Completed applications must be submitted to the GAC at the above address. Applications received after the deadline date or sent to any address other than the Arlington, Virginia address above will be returned to the applicant and not reviewed.

National Health Objectives for the Year 2010

The PHS urges applicants to submit their work plans that address specific objectives of Healthy People 2010, which potential applicants may obtain through the Superintendent of Documents, Government Printing Office, Washington, DC 20402-9325 (telephone: (202) 783-3238). Particular attention should focus on Healthy People 2010 Workforce Objectives, such as Objectives 1-8 (achieving minority representation in the health professions) and 23-8 (incorporating specific competencies into the public health workforce).

Smoke-Free Workplace

The PHS strongly encourages all grant recipients to provide a smoke-free workplace; to promote the non-use of all tobacco products; and to promote Pub. L. 103-227, the Pro-Children Act of 1994, which prohibits smoking in certain facilities that receive Federal funds in which education, library, day care, health care, and early childhood development services are provided to children.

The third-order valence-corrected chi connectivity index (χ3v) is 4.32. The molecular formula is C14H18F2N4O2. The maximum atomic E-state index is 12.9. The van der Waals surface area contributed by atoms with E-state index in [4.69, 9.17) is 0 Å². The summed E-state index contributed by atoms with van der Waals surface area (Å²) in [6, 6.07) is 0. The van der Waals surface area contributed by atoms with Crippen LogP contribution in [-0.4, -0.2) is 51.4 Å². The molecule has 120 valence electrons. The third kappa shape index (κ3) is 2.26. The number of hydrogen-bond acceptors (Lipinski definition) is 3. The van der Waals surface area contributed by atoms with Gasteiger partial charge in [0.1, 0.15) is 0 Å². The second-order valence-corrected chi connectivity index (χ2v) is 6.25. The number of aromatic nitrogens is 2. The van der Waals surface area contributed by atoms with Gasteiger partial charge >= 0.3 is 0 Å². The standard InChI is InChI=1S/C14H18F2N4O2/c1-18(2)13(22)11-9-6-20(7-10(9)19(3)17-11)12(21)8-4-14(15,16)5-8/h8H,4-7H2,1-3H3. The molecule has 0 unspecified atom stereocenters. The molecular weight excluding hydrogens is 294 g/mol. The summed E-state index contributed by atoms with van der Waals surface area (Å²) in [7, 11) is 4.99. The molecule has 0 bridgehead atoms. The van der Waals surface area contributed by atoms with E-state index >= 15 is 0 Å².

Additional Information

Questions concerning programmatic aspects of the Cooperative Agreement may be directed to the same representatives of the Division of Medicine and Dentistry and the Division of Nursing listed above in the Letters of Intent section of this notice.

Paperwork Reduction Act

The standard application form HRSA-6025-1, the HRSA Competing Training Grant Application, has been approved by the Office of Management and Budget (OMB) under the Paperwork Reduction Act. The OMB clearance number is 0915-0060. If the methods for developing the proposed comprehensive outcome evaluation of all efforts delivered through this Cooperative Agreement (as described in the Background section of this notice) falls under the purview of the Paperwork Reduction Act, awardees will assist HRSA in seeking OMB clearance for proposed data collection activities.

This program is not subject to the provisions of Executive Order 12372, Intergovernmental Review of Federal Programs (as implemented through 45 CFR part 100). This program is also not subject to the Public Health Systems Reporting Requirements.

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Dated: June 19, 2001.

Elizabeth M. Duke,

Acting Administrator.

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[FR Doc. 01-16023 Filed 6-26-01; 8:45 am]

BILLING CODE 4160-15-P